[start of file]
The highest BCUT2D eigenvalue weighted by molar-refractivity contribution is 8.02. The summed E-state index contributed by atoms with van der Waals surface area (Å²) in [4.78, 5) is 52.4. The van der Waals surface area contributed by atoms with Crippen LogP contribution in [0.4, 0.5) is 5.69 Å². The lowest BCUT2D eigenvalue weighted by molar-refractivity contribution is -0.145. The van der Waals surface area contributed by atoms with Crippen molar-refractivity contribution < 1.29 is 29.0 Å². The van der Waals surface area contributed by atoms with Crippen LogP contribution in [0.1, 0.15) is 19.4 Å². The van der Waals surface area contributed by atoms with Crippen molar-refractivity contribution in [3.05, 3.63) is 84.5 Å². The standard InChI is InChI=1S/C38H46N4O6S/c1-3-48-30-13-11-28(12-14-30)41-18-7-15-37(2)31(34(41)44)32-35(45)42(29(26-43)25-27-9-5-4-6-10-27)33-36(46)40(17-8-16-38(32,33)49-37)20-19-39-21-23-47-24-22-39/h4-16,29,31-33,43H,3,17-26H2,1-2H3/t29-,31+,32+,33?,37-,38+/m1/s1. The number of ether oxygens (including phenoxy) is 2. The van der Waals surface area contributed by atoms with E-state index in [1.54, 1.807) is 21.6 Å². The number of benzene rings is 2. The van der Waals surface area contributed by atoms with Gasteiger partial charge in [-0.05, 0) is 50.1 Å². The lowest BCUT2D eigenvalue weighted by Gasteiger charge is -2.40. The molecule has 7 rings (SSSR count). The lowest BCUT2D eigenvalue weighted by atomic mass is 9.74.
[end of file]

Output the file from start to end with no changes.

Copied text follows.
The highest BCUT2D eigenvalue weighted by molar-refractivity contribution is 8.02. The summed E-state index contributed by atoms with van der Waals surface area (Å²) in [4.78, 5) is 52.4. The van der Waals surface area contributed by atoms with Crippen LogP contribution in [0.4, 0.5) is 5.69 Å². The lowest BCUT2D eigenvalue weighted by molar-refractivity contribution is -0.145. The van der Waals surface area contributed by atoms with Crippen molar-refractivity contribution < 1.29 is 29.0 Å². The van der Waals surface area contributed by atoms with Crippen LogP contribution in [0.1, 0.15) is 19.4 Å². The van der Waals surface area contributed by atoms with Crippen molar-refractivity contribution in [3.05, 3.63) is 84.5 Å². The standard InChI is InChI=1S/C38H46N4O6S/c1-3-48-30-13-11-28(12-14-30)41-18-7-15-37(2)31(34(41)44)32-35(45)42(29(26-43)25-27-9-5-4-6-10-27)33-36(46)40(17-8-16-38(32,33)49-37)20-19-39-21-23-47-24-22-39/h4-16,29,31-33,43H,3,17-26H2,1-2H3/t29-,31+,32+,33?,37-,38+/m1/s1. The number of ether oxygens (including phenoxy) is 2. The van der Waals surface area contributed by atoms with E-state index in [1.54, 1.807) is 21.6 Å². The number of benzene rings is 2. The van der Waals surface area contributed by atoms with Gasteiger partial charge in [-0.05, 0) is 50.1 Å². The lowest BCUT2D eigenvalue weighted by Gasteiger charge is -2.40. The molecule has 7 rings (SSSR count). The lowest BCUT2D eigenvalue weighted by atomic mass is 9.74.